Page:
Thanks to a cousin who was adamant to marry in Spain, we reached the place from where the popular ‘Despacito’ originated. The hotness did not only refer to the heat from the sun but also to the good looking guys all around the place. Of course, the women were hotter but those glances were a few just to notice them enough. The heat was an excuse to gobble up a number of raspberry flavoured ice-creams and gelatos and refresh me adequately in order to walk everywhere.
Barcelona was our pre-tour and was a nice city. It was a pretty place but overflowed with immigrants. As compared to Moscow or Helsinki, Barcelona was quite messy with different types of beggars all over the town, who looked clean and well dressed. My cousin and I were quite amused with them. One was the ‘yoga beggar’ who balanced his body on his knees and elbows and bowed his head in, what looked like, prayer. Look at the picture carefully and do not miss the Nike shoes on this one. Another beggar had his categories sorted. You had to decide what you wanted to give him. There were cups for food, LSD, a better life, dog food and weed and you had to decide which cup you wanted to fill. Another beggar had a dog cuddling beside him. Not sure if they were genuinely poor or he just used the dog for money. While this guy had one dog, yet another one had four.
The gothic architecture looked like it was from another world. The man behind this early 20th century creation was Antoni Gaudi. Souvenirs, museums and buildings were named after him and his work was splattered all over them. The best of the breathtakingly overwhelming views of gothic culture was at La Sagrada Familia (tickets available at the ticket counter there). The most visited touristic place in Barcelona was the Church of the Holy Family. In all my years of living, I have never seen something so grand and enormous. I was at a loss for words. By the way, it is an incomplete structure which is said to finish by the centenary of Gaudi’s death (2026). I hope and pray that I see the final monument someday. It is too amazing to miss. The construction had commenced in 1882 and after Antoni Gaudi died in 1926, he was buried in La Sagrada Familia. After a few years, other visionaries began to continue building it. Envious people, during the world war, destroyed the blue prints and drawings by Gaudi but somehow some dreamers saw what he saw and recreated the same and once again continued its construction. Every part of the Sagrada Familia had a reason to be how it was. The basement chapel was a surprise because if we hadn’t walked around the corner, we would have never known about its existence. Antoni did not believe in straight lines, therefore, nothing was straight there. Have a glimpse of it here.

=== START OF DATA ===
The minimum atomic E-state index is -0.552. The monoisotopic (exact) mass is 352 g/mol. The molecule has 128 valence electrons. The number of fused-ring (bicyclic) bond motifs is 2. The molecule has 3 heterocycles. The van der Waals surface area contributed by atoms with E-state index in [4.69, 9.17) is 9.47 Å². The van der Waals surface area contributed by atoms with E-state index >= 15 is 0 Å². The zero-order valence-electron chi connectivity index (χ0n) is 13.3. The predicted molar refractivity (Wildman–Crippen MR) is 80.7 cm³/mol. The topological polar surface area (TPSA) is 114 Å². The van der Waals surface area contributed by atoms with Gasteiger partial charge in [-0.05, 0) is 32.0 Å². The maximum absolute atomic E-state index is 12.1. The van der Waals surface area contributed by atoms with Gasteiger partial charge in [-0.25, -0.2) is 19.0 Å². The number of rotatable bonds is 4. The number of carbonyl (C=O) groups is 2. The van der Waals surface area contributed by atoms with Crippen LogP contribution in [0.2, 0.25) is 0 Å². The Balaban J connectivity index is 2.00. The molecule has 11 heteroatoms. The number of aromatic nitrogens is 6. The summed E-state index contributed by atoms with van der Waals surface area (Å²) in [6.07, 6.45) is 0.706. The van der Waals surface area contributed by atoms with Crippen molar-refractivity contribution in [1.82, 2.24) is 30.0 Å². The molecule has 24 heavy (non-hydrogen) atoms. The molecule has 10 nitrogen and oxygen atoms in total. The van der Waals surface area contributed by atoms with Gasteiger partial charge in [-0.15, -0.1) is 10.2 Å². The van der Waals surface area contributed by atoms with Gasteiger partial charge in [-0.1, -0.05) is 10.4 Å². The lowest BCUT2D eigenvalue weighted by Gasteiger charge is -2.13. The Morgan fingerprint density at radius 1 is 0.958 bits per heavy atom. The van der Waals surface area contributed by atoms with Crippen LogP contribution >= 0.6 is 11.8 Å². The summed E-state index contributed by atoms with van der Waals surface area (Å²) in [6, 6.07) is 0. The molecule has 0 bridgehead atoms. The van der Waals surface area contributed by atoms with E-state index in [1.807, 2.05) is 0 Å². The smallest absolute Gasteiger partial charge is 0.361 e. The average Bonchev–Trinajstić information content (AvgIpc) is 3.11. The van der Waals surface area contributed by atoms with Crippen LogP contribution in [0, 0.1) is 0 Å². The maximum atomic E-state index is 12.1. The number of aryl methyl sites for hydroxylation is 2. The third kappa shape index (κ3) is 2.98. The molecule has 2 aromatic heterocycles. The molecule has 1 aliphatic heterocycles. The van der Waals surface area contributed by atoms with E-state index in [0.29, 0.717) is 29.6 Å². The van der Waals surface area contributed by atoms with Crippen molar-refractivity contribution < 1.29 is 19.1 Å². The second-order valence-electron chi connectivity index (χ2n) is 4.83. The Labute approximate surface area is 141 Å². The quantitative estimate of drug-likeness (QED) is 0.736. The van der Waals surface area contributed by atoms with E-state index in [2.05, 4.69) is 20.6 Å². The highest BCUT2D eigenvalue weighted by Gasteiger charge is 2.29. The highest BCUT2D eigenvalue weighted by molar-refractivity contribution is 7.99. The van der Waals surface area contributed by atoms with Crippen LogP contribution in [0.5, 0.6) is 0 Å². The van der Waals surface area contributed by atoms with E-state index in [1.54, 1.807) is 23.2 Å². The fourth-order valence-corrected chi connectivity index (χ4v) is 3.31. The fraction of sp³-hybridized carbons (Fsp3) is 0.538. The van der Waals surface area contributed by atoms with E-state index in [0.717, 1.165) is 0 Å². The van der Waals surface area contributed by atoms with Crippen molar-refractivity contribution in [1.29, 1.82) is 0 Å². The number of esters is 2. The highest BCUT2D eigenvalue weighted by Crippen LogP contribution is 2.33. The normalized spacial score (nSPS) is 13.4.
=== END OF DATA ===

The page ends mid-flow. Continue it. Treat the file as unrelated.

The castle ‘Castell de Montjuic’ was not that great. Maybe I was still in awe of the Sagrada Familia and did not find the four walled structure to be impressive. A square construction from where soldiers overlooked the port was too boring. It wasn’t worth the climb in the heat. Luckily, we found a cable car that took us down and then up to the palace, all the time giving us a good view of the port. We stayed at Novotel next to the Torre Glories, a 38 storied building which we could see from anywhere in Barcelona, so, my daughter kept nudging me every time she saw it and made sure I remembered that we stayed in the hotel right next to it. We were curious about the dungeons so had a look at them and tried the echo effects there too.
While we wasted time at the fortress, it was too late to travel all the way to the outlet village there. Instead, we decided to chill at an open air restaurant on the street which was in the news a week before. A selfish man drove his car on the footpath and randomly took quite a lot of innocent lives. The end of the street had an area dedicated to the deceased from that fatal day. Hanging the culprit by his penis was the only punishment I could think of for such a horrifying crime.
Granada was the next stop and it was a lovely little town that was clean and free from non-Spanish crowd. It was located at the foothills of the Sierra Nevada mountain range. I missed out on quite a few touristic places due to the wedding functions but did not miss the Alhambra at night (you can get your tickets here).